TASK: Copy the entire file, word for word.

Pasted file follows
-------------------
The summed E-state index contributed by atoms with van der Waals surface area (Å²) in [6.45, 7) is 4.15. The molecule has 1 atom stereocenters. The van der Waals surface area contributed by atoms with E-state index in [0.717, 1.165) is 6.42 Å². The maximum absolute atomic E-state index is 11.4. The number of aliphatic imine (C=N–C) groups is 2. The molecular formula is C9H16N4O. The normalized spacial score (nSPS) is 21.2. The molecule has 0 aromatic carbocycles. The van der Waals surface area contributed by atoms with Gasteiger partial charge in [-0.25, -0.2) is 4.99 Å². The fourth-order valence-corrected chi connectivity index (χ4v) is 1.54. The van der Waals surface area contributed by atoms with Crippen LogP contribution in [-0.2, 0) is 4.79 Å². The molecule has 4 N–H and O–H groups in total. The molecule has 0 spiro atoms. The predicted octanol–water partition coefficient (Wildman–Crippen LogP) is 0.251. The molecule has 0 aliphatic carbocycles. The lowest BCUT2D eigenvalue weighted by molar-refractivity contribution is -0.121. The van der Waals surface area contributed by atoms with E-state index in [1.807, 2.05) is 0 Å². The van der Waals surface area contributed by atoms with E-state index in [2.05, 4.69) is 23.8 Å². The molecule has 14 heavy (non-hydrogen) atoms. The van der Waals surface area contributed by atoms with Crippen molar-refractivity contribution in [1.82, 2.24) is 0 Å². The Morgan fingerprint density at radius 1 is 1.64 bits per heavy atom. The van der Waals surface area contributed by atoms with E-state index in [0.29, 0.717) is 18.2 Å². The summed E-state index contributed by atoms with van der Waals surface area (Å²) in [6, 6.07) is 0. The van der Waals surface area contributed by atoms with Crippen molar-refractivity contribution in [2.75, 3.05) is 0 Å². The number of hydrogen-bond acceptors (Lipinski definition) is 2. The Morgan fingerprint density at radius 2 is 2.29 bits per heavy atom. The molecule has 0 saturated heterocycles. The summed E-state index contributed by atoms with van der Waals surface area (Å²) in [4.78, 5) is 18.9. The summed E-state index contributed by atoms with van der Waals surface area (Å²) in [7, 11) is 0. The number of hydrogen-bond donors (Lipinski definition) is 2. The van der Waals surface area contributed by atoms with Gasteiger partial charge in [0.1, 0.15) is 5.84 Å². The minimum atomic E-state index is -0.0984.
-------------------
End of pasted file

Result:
The summed E-state index contributed by atoms with van der Waals surface area (Å²) in [6.45, 7) is 4.15. The molecule has 1 atom stereocenters. The van der Waals surface area contributed by atoms with E-state index in [0.717, 1.165) is 6.42 Å². The maximum absolute atomic E-state index is 11.4. The number of aliphatic imine (C=N–C) groups is 2. The molecular formula is C9H16N4O. The normalized spacial score (nSPS) is 21.2. The molecule has 0 aromatic carbocycles. The van der Waals surface area contributed by atoms with Gasteiger partial charge in [-0.25, -0.2) is 4.99 Å². The fourth-order valence-corrected chi connectivity index (χ4v) is 1.54. The van der Waals surface area contributed by atoms with Crippen LogP contribution in [-0.2, 0) is 4.79 Å². The molecule has 4 N–H and O–H groups in total. The molecule has 0 spiro atoms. The predicted octanol–water partition coefficient (Wildman–Crippen LogP) is 0.251. The molecule has 0 aliphatic carbocycles. The lowest BCUT2D eigenvalue weighted by molar-refractivity contribution is -0.121. The van der Waals surface area contributed by atoms with E-state index in [1.807, 2.05) is 0 Å². The van der Waals surface area contributed by atoms with E-state index in [2.05, 4.69) is 23.8 Å². The molecule has 14 heavy (non-hydrogen) atoms. The van der Waals surface area contributed by atoms with Crippen molar-refractivity contribution in [1.82, 2.24) is 0 Å². The Morgan fingerprint density at radius 1 is 1.64 bits per heavy atom. The van der Waals surface area contributed by atoms with E-state index in [0.29, 0.717) is 18.2 Å². The summed E-state index contributed by atoms with van der Waals surface area (Å²) in [6, 6.07) is 0. The van der Waals surface area contributed by atoms with Crippen molar-refractivity contribution in [2.75, 3.05) is 0 Å². The number of hydrogen-bond acceptors (Lipinski definition) is 2. The Morgan fingerprint density at radius 2 is 2.29 bits per heavy atom. The molecule has 0 saturated heterocycles. The summed E-state index contributed by atoms with van der Waals surface area (Å²) in [4.78, 5) is 18.9. The summed E-state index contributed by atoms with van der Waals surface area (Å²) in [7, 11) is 0. The number of hydrogen-bond donors (Lipinski definition) is 2. The van der Waals surface area contributed by atoms with Gasteiger partial charge in [0.1, 0.15) is 5.84 Å². The minimum atomic E-state index is -0.0984.